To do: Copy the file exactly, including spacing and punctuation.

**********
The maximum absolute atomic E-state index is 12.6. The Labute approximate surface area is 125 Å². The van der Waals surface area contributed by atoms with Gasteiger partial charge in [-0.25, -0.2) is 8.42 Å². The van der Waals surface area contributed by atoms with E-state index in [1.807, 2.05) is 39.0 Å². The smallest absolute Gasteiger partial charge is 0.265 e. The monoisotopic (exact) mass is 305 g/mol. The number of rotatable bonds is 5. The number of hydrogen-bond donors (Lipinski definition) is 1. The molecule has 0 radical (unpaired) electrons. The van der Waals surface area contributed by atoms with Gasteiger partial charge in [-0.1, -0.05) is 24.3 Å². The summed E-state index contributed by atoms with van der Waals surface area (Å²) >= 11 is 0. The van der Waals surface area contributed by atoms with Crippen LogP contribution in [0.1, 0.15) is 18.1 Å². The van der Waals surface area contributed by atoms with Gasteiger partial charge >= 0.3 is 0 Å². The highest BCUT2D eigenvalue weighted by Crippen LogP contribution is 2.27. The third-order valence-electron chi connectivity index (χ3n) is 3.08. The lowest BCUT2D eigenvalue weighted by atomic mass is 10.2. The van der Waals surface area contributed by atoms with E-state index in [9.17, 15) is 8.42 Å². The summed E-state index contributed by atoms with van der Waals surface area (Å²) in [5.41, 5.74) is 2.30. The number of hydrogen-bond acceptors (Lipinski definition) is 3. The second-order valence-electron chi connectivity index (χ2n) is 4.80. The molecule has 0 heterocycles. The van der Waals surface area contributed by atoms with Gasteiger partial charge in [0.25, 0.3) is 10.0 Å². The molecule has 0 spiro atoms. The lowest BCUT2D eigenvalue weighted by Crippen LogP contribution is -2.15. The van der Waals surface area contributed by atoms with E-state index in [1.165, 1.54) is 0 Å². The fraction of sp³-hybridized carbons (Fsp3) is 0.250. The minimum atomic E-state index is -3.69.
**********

The maximum absolute atomic E-state index is 12.6. The Labute approximate surface area is 125 Å². The van der Waals surface area contributed by atoms with Gasteiger partial charge in [-0.25, -0.2) is 8.42 Å². The van der Waals surface area contributed by atoms with E-state index in [1.807, 2.05) is 39.0 Å². The smallest absolute Gasteiger partial charge is 0.265 e. The monoisotopic (exact) mass is 305 g/mol. The number of rotatable bonds is 5. The number of hydrogen-bond donors (Lipinski definition) is 1. The molecule has 0 radical (unpaired) electrons. The van der Waals surface area contributed by atoms with Gasteiger partial charge in [-0.1, -0.05) is 24.3 Å². The summed E-state index contributed by atoms with van der Waals surface area (Å²) >= 11 is 0. The van der Waals surface area contributed by atoms with Crippen LogP contribution in [0.1, 0.15) is 18.1 Å². The van der Waals surface area contributed by atoms with Gasteiger partial charge >= 0.3 is 0 Å². The highest BCUT2D eigenvalue weighted by Crippen LogP contribution is 2.27. The third-order valence-electron chi connectivity index (χ3n) is 3.08. The lowest BCUT2D eigenvalue weighted by atomic mass is 10.2. The van der Waals surface area contributed by atoms with E-state index in [9.17, 15) is 8.42 Å². The summed E-state index contributed by atoms with van der Waals surface area (Å²) in [5.41, 5.74) is 2.30. The number of hydrogen-bond acceptors (Lipinski definition) is 3. The second-order valence-electron chi connectivity index (χ2n) is 4.80. The molecule has 0 heterocycles. The van der Waals surface area contributed by atoms with Gasteiger partial charge in [0.25, 0.3) is 10.0 Å². The molecule has 0 spiro atoms. The lowest BCUT2D eigenvalue weighted by Crippen LogP contribution is -2.15. The van der Waals surface area contributed by atoms with E-state index in [1.165, 1.54) is 0 Å². The fraction of sp³-hybridized carbons (Fsp3) is 0.250. The minimum atomic E-state index is -3.69.